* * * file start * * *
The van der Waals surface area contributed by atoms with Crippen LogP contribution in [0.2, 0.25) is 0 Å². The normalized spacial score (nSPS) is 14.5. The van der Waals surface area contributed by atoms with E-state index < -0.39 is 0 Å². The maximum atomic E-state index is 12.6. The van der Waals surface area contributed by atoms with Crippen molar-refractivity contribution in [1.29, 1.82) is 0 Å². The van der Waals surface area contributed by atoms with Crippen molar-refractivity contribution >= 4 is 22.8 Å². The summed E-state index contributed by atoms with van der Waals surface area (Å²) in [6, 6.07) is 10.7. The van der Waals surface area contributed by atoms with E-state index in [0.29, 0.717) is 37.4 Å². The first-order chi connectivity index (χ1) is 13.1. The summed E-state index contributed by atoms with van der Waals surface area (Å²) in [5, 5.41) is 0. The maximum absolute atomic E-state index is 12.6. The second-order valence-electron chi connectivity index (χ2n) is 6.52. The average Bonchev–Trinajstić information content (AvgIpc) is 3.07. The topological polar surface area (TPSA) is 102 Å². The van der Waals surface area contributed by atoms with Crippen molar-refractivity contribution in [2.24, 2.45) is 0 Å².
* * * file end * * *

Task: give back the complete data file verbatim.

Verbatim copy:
The van der Waals surface area contributed by atoms with Crippen LogP contribution in [0.2, 0.25) is 0 Å². The normalized spacial score (nSPS) is 14.5. The van der Waals surface area contributed by atoms with E-state index < -0.39 is 0 Å². The maximum atomic E-state index is 12.6. The van der Waals surface area contributed by atoms with Crippen molar-refractivity contribution in [1.29, 1.82) is 0 Å². The van der Waals surface area contributed by atoms with Crippen molar-refractivity contribution >= 4 is 22.8 Å². The summed E-state index contributed by atoms with van der Waals surface area (Å²) in [6, 6.07) is 10.7. The van der Waals surface area contributed by atoms with E-state index in [0.29, 0.717) is 37.4 Å². The first-order chi connectivity index (χ1) is 13.1. The summed E-state index contributed by atoms with van der Waals surface area (Å²) in [5, 5.41) is 0. The maximum absolute atomic E-state index is 12.6. The second-order valence-electron chi connectivity index (χ2n) is 6.52. The average Bonchev–Trinajstić information content (AvgIpc) is 3.07. The topological polar surface area (TPSA) is 102 Å². The van der Waals surface area contributed by atoms with Crippen molar-refractivity contribution in [2.24, 2.45) is 0 Å².